WASHINGTON -- A bipartisan panel of justice experts recommends states stop using a drug "cocktail" for death penalty lethal injections.
"States are urged to adopt a one-drug protocol that achieves death by an overdose of a single anesthetic or barbiturate, as opposed to the three-drug method," The Constitution Project's Death Penalty Committee recommended in a report Wednesday. "A one-drug method would decrease the problems associated with drug administration and eliminate the risks from using paralyzing or painful chemical agents."
The report notes that a one-drug method is preferred by veterinarians euthanizing animals because it is "more humane and less prone to error."
Oklahoma used a three drug cocktail from sources it won't disclose in the botched execution of murderer Clayton Lockett last week.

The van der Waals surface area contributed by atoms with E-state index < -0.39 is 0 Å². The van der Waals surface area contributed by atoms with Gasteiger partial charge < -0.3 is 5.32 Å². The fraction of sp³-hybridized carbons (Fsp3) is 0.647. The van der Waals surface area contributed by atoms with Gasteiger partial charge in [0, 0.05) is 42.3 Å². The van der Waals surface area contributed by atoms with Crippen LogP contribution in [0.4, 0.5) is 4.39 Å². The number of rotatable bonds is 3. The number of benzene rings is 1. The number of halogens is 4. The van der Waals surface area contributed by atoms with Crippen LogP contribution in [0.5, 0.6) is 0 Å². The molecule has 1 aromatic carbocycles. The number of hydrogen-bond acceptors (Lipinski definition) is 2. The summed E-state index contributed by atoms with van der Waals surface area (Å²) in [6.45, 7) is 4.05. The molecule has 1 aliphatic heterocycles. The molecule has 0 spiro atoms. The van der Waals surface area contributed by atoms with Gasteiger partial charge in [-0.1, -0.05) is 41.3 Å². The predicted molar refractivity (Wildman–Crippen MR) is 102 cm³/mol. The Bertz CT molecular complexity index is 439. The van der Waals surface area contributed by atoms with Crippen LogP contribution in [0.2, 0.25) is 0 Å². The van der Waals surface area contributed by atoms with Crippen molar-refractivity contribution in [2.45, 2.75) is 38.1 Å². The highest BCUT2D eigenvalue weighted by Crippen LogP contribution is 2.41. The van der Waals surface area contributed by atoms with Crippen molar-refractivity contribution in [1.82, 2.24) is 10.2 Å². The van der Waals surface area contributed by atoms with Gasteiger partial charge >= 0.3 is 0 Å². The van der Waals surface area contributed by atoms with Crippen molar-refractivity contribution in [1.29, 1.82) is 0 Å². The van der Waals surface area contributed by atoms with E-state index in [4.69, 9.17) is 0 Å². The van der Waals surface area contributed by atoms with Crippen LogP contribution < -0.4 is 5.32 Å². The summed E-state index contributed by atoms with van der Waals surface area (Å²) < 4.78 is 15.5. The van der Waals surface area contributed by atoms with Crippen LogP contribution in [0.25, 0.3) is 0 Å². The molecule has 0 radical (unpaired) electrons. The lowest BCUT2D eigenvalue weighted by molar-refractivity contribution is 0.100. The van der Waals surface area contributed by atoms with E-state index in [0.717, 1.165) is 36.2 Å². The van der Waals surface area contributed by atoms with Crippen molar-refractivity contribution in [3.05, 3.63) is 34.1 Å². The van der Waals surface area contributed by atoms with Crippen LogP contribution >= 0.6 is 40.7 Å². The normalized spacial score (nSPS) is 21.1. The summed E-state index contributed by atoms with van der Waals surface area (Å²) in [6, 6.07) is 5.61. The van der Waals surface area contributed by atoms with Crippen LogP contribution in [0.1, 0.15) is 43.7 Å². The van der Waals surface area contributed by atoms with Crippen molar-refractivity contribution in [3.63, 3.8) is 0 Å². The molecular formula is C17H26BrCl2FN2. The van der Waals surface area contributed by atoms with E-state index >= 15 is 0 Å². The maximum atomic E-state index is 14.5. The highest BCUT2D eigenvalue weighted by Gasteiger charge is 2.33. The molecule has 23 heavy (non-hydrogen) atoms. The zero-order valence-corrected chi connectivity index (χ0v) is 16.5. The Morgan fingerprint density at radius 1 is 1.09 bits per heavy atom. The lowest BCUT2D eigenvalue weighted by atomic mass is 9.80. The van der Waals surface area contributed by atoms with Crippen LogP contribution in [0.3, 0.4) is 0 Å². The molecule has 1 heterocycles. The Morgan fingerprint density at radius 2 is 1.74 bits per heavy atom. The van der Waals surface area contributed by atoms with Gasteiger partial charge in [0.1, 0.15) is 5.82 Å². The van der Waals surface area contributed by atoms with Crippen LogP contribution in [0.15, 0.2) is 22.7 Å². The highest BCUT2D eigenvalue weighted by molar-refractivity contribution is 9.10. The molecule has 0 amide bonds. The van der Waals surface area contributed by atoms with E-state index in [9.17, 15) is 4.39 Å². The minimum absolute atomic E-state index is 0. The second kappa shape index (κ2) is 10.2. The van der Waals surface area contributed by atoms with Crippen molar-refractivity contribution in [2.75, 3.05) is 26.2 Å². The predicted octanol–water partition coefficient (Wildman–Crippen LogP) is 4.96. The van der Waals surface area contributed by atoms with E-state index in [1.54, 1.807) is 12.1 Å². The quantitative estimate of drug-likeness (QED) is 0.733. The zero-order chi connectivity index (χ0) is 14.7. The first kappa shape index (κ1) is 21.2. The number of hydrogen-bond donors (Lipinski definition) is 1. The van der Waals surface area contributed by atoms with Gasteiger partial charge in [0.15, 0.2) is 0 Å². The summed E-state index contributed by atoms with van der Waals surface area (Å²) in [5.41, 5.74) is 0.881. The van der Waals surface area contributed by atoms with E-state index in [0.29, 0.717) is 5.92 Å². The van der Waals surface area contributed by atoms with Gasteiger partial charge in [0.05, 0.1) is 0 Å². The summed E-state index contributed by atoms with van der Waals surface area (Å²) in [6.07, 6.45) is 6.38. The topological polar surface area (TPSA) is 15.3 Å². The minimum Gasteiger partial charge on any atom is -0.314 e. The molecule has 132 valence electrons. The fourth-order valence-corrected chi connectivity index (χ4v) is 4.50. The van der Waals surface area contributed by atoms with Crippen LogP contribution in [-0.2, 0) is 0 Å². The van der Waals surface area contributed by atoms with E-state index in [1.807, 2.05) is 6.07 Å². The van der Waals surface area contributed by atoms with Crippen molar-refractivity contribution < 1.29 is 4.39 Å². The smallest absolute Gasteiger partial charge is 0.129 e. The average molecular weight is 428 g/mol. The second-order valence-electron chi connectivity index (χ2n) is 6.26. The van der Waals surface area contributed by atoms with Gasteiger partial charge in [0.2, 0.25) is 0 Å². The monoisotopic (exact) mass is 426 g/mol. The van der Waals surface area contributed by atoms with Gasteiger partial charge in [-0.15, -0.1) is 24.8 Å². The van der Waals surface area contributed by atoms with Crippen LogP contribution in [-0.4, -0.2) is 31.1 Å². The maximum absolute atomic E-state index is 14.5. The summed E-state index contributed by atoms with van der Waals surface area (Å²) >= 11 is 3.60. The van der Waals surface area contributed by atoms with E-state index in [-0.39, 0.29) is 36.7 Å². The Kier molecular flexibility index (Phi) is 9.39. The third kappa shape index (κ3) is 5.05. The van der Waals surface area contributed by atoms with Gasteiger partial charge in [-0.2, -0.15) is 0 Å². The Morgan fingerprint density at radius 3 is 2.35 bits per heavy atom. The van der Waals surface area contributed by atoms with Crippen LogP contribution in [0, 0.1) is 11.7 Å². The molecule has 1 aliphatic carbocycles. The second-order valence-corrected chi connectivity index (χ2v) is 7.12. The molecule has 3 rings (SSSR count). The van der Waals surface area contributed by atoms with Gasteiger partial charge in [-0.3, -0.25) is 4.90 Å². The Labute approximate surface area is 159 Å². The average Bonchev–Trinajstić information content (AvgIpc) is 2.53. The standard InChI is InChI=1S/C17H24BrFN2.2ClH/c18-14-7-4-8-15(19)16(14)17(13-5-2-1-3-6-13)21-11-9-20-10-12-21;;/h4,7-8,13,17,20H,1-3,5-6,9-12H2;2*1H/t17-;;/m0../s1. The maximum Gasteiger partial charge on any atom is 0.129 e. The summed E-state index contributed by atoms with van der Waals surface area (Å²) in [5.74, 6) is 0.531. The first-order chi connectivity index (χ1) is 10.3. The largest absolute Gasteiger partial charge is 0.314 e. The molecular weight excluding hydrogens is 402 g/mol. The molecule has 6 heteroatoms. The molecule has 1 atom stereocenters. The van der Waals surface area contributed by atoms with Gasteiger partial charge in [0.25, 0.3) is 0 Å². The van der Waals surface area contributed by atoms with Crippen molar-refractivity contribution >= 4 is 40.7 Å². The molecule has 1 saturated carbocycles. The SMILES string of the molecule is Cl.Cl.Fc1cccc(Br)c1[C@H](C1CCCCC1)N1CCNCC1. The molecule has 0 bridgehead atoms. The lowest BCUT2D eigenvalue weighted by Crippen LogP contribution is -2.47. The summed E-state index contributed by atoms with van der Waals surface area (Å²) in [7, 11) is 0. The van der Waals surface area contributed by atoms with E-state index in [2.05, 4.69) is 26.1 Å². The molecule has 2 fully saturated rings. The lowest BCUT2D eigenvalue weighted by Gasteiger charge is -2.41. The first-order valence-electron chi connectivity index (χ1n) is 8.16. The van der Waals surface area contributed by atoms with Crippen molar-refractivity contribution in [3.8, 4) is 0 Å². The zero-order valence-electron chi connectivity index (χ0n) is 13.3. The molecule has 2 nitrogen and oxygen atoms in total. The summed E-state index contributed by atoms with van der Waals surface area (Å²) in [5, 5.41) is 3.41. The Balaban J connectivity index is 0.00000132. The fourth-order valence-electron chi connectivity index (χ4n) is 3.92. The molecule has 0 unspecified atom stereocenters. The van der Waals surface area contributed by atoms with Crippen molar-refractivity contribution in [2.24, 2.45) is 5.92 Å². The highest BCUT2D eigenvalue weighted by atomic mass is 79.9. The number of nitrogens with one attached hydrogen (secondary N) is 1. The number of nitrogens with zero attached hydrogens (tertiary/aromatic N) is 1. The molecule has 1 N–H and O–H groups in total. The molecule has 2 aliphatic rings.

The Constitution Project’s Death Penalty Committee, a group that includes criminal justice experts and former elected officials, made 38 other recommendations in the report. The Constitution Project is a bipartisan think tank based in Washington.
“From the moment of arrest to the moment of death, the criminal justice system faces vexing challenges in carrying out the ultimate punishment,” former Texas Gov. Mark White (D), a co-chair of the committee who oversaw 19 executions, said in a statement.
“Without substantial revisions -– not only to lethal injection, but across the board –- the administration of capital punishment in America is unjust, disproportionate and very likely unconstitutional," Mark Earley, a Republican who served as attorney general of Virginia, said in a statement.
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